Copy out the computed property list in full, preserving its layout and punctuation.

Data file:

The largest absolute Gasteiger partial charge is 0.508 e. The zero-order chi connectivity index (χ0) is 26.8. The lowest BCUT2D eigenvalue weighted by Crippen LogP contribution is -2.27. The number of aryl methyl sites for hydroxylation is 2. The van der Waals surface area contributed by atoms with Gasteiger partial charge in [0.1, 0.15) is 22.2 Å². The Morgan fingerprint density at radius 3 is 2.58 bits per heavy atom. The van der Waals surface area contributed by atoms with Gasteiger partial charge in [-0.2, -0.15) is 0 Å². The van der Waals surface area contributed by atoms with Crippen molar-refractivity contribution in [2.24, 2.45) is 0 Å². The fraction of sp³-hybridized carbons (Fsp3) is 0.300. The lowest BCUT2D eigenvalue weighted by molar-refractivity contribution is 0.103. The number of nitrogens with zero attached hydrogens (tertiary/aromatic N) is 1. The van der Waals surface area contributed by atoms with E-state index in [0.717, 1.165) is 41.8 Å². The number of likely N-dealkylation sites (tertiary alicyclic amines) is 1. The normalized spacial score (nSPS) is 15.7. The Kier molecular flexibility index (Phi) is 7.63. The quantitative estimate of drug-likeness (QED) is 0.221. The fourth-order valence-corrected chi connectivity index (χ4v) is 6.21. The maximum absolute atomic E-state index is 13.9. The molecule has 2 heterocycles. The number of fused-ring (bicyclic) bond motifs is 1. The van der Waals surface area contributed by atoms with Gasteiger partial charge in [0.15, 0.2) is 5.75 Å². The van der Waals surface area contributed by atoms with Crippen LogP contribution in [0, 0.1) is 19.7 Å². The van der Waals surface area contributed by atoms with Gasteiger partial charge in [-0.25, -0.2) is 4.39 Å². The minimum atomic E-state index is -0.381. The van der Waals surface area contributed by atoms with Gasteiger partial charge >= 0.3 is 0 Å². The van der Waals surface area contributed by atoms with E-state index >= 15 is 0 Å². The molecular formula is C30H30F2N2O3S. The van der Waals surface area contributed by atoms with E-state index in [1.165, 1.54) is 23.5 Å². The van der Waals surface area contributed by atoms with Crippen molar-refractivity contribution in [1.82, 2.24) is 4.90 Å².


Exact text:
The largest absolute Gasteiger partial charge is 0.508 e. The zero-order chi connectivity index (χ0) is 26.8. The lowest BCUT2D eigenvalue weighted by Crippen LogP contribution is -2.27. The number of aryl methyl sites for hydroxylation is 2. The van der Waals surface area contributed by atoms with Gasteiger partial charge in [0.1, 0.15) is 22.2 Å². The Morgan fingerprint density at radius 3 is 2.58 bits per heavy atom. The van der Waals surface area contributed by atoms with Gasteiger partial charge in [-0.2, -0.15) is 0 Å². The van der Waals surface area contributed by atoms with Crippen molar-refractivity contribution in [2.24, 2.45) is 0 Å². The fraction of sp³-hybridized carbons (Fsp3) is 0.300. The lowest BCUT2D eigenvalue weighted by molar-refractivity contribution is 0.103. The number of nitrogens with zero attached hydrogens (tertiary/aromatic N) is 1. The van der Waals surface area contributed by atoms with E-state index in [0.717, 1.165) is 41.8 Å². The number of likely N-dealkylation sites (tertiary alicyclic amines) is 1. The normalized spacial score (nSPS) is 15.7. The Kier molecular flexibility index (Phi) is 7.63. The quantitative estimate of drug-likeness (QED) is 0.221. The fourth-order valence-corrected chi connectivity index (χ4v) is 6.21. The maximum absolute atomic E-state index is 13.9. The molecule has 2 heterocycles. The number of fused-ring (bicyclic) bond motifs is 1. The van der Waals surface area contributed by atoms with Gasteiger partial charge in [0.15, 0.2) is 5.75 Å². The van der Waals surface area contributed by atoms with Crippen LogP contribution in [0, 0.1) is 19.7 Å². The van der Waals surface area contributed by atoms with Gasteiger partial charge in [-0.25, -0.2) is 4.39 Å². The minimum atomic E-state index is -0.381. The van der Waals surface area contributed by atoms with Gasteiger partial charge >= 0.3 is 0 Å². The van der Waals surface area contributed by atoms with E-state index >= 15 is 0 Å². The molecular formula is C30H30F2N2O3S. The van der Waals surface area contributed by atoms with E-state index in [1.165, 1.54) is 23.5 Å². The van der Waals surface area contributed by atoms with Crippen molar-refractivity contribution in [1.82, 2.24) is 4.90 Å².